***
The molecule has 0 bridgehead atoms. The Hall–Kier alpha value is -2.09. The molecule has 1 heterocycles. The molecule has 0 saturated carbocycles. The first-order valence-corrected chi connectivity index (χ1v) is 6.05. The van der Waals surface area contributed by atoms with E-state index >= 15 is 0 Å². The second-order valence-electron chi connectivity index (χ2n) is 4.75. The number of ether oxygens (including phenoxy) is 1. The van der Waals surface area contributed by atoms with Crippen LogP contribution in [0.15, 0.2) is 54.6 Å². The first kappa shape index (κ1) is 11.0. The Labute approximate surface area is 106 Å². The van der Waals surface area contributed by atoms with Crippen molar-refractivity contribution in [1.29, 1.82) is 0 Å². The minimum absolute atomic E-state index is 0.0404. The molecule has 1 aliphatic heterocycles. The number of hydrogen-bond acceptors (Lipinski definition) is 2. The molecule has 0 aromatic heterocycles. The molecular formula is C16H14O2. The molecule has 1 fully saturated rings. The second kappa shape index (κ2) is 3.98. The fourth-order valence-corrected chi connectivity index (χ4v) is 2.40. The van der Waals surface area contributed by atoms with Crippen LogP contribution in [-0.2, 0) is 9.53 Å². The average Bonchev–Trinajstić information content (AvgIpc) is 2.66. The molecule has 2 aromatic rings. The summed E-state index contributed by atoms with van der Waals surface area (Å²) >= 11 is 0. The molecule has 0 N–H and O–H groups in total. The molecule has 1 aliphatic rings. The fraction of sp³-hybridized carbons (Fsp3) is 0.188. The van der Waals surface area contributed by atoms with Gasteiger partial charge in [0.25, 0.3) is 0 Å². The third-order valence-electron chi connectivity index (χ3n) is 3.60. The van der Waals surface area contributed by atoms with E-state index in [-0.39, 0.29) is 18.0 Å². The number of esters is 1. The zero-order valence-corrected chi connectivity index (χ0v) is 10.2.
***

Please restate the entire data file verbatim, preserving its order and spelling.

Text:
The molecule has 0 bridgehead atoms. The Hall–Kier alpha value is -2.09. The molecule has 1 heterocycles. The molecule has 0 saturated carbocycles. The first-order valence-corrected chi connectivity index (χ1v) is 6.05. The van der Waals surface area contributed by atoms with E-state index >= 15 is 0 Å². The second-order valence-electron chi connectivity index (χ2n) is 4.75. The number of ether oxygens (including phenoxy) is 1. The van der Waals surface area contributed by atoms with Crippen LogP contribution in [0.15, 0.2) is 54.6 Å². The first kappa shape index (κ1) is 11.0. The Labute approximate surface area is 106 Å². The van der Waals surface area contributed by atoms with Crippen molar-refractivity contribution in [1.29, 1.82) is 0 Å². The minimum absolute atomic E-state index is 0.0404. The molecule has 1 aliphatic heterocycles. The number of hydrogen-bond acceptors (Lipinski definition) is 2. The molecule has 0 aromatic heterocycles. The molecular formula is C16H14O2. The molecule has 1 fully saturated rings. The second kappa shape index (κ2) is 3.98. The fourth-order valence-corrected chi connectivity index (χ4v) is 2.40. The van der Waals surface area contributed by atoms with Crippen LogP contribution in [-0.2, 0) is 9.53 Å². The average Bonchev–Trinajstić information content (AvgIpc) is 2.66. The molecule has 2 aromatic rings. The summed E-state index contributed by atoms with van der Waals surface area (Å²) >= 11 is 0. The molecule has 0 N–H and O–H groups in total. The molecule has 1 aliphatic rings. The fraction of sp³-hybridized carbons (Fsp3) is 0.188. The van der Waals surface area contributed by atoms with Gasteiger partial charge in [0.25, 0.3) is 0 Å². The third-order valence-electron chi connectivity index (χ3n) is 3.60. The van der Waals surface area contributed by atoms with E-state index in [-0.39, 0.29) is 18.0 Å². The number of esters is 1. The zero-order valence-corrected chi connectivity index (χ0v) is 10.2.